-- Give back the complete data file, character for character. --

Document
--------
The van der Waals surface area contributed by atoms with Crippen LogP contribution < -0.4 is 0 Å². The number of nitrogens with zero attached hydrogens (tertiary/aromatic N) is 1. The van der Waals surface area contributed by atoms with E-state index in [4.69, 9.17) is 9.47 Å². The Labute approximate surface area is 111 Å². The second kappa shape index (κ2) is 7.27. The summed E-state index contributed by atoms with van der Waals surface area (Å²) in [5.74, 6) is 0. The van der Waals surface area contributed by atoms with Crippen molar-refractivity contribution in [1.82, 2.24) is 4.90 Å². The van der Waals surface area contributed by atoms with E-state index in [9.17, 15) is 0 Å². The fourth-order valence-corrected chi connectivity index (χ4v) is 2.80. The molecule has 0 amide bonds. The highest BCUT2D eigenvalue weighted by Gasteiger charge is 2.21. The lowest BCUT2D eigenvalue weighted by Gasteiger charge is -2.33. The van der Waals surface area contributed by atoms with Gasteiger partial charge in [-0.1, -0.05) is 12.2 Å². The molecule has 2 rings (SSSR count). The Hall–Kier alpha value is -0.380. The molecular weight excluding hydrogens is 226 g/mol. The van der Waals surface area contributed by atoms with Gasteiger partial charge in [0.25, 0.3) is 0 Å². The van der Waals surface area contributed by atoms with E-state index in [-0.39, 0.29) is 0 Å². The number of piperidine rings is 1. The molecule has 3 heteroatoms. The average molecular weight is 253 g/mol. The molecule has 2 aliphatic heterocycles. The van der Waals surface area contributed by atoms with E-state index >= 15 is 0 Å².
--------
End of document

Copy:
The van der Waals surface area contributed by atoms with Crippen LogP contribution < -0.4 is 0 Å². The number of nitrogens with zero attached hydrogens (tertiary/aromatic N) is 1. The van der Waals surface area contributed by atoms with E-state index in [4.69, 9.17) is 9.47 Å². The Labute approximate surface area is 111 Å². The second kappa shape index (κ2) is 7.27. The summed E-state index contributed by atoms with van der Waals surface area (Å²) in [5.74, 6) is 0. The van der Waals surface area contributed by atoms with Crippen molar-refractivity contribution in [1.82, 2.24) is 4.90 Å². The van der Waals surface area contributed by atoms with E-state index in [9.17, 15) is 0 Å². The fourth-order valence-corrected chi connectivity index (χ4v) is 2.80. The molecule has 0 amide bonds. The highest BCUT2D eigenvalue weighted by Gasteiger charge is 2.21. The lowest BCUT2D eigenvalue weighted by Gasteiger charge is -2.33. The van der Waals surface area contributed by atoms with Gasteiger partial charge in [-0.1, -0.05) is 12.2 Å². The molecule has 2 rings (SSSR count). The Hall–Kier alpha value is -0.380. The molecular weight excluding hydrogens is 226 g/mol. The van der Waals surface area contributed by atoms with Gasteiger partial charge in [0.25, 0.3) is 0 Å². The van der Waals surface area contributed by atoms with E-state index in [-0.39, 0.29) is 0 Å². The number of piperidine rings is 1. The molecule has 3 heteroatoms. The average molecular weight is 253 g/mol. The molecule has 2 aliphatic heterocycles. The van der Waals surface area contributed by atoms with E-state index >= 15 is 0 Å².